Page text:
François Boucher

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Boucher Francois Boucher.jpg

François Boucher (Paris 1703 - Paris 1770) French rococo painter. He is noted for his pastoral and mythological scenes, whose work embodies the frivolity and sensuousness of the rococo style. [1]

Contemporary of Jean-Antoine Watteau, in 1755, he became director of the Gobelins tapestries; in 1723 Boucher won the Prix de Rome. Under the patronage of Madame de Pompadour he created works such as "The Toilet" and "The Bath of Venus" in 1751, as well as "The Rising" and "The Setting of the Sun" in 1752.

Boucher was a talented and prolific painter, draughtsman, etcher, who also did porcelain, tapestry and stage design. His work came to define the aesthetic of French rococo painting in the early and middle part of the 18th Century. His artwork was immensely varied from genre scenes, landscapes, portraits and even history paintings the most important genre in the artistic hierarchy of his time. Biography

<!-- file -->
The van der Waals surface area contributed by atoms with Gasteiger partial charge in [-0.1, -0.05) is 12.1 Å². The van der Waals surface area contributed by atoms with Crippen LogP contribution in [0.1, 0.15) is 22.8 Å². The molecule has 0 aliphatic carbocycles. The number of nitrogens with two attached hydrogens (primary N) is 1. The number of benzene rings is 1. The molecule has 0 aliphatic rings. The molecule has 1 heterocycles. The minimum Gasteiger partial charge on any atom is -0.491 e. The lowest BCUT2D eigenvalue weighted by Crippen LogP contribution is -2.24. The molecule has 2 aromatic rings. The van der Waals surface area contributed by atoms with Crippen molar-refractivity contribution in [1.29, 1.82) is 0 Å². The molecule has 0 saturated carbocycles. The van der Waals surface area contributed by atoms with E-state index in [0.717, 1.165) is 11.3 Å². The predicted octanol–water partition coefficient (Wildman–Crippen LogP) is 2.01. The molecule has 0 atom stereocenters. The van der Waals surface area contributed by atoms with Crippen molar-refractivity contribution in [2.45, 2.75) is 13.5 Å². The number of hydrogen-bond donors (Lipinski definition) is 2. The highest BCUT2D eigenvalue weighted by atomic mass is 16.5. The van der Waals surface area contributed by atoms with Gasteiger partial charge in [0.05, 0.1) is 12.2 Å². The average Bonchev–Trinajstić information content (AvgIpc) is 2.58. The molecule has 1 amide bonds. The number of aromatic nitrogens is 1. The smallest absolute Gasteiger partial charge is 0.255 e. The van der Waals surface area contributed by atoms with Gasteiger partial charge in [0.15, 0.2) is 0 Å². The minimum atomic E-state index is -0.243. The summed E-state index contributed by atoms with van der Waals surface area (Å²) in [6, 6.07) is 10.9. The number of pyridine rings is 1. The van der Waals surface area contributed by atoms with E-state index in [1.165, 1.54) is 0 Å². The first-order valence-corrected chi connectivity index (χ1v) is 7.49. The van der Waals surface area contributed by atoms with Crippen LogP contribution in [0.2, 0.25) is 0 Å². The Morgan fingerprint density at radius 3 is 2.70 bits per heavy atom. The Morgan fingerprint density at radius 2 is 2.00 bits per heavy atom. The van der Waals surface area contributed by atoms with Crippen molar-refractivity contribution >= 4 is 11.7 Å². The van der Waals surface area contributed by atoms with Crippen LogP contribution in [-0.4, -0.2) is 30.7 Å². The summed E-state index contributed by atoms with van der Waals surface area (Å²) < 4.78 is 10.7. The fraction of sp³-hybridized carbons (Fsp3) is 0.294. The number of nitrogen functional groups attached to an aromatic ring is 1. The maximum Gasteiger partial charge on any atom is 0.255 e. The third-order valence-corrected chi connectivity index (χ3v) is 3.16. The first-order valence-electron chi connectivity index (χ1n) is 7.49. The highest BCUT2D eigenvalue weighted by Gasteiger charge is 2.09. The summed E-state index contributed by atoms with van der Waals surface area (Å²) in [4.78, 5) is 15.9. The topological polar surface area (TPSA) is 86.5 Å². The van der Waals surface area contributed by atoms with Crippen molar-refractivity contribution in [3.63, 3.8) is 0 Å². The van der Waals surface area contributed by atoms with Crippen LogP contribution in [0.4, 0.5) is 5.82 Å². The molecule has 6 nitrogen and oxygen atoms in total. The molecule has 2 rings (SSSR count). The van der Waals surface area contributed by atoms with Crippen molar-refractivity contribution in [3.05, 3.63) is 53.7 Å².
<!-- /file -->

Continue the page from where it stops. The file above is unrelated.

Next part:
Boucher's paintings and drawings celebrated a silvery, shimmering world of perfumes and powders, inspiring copies of his designs in media ranging from textiles and marquetry to porcelain. [2]

Jean-Honoré Fragonard studied intensively with Boucher.


Petite Gallery


Boucher Marquise de Pompadour 1756.jpg

Marquise de Pompadour, 1756.

See also

The Nativity, 1758.

External links

Are They Thinking about the Grape?, 1747.
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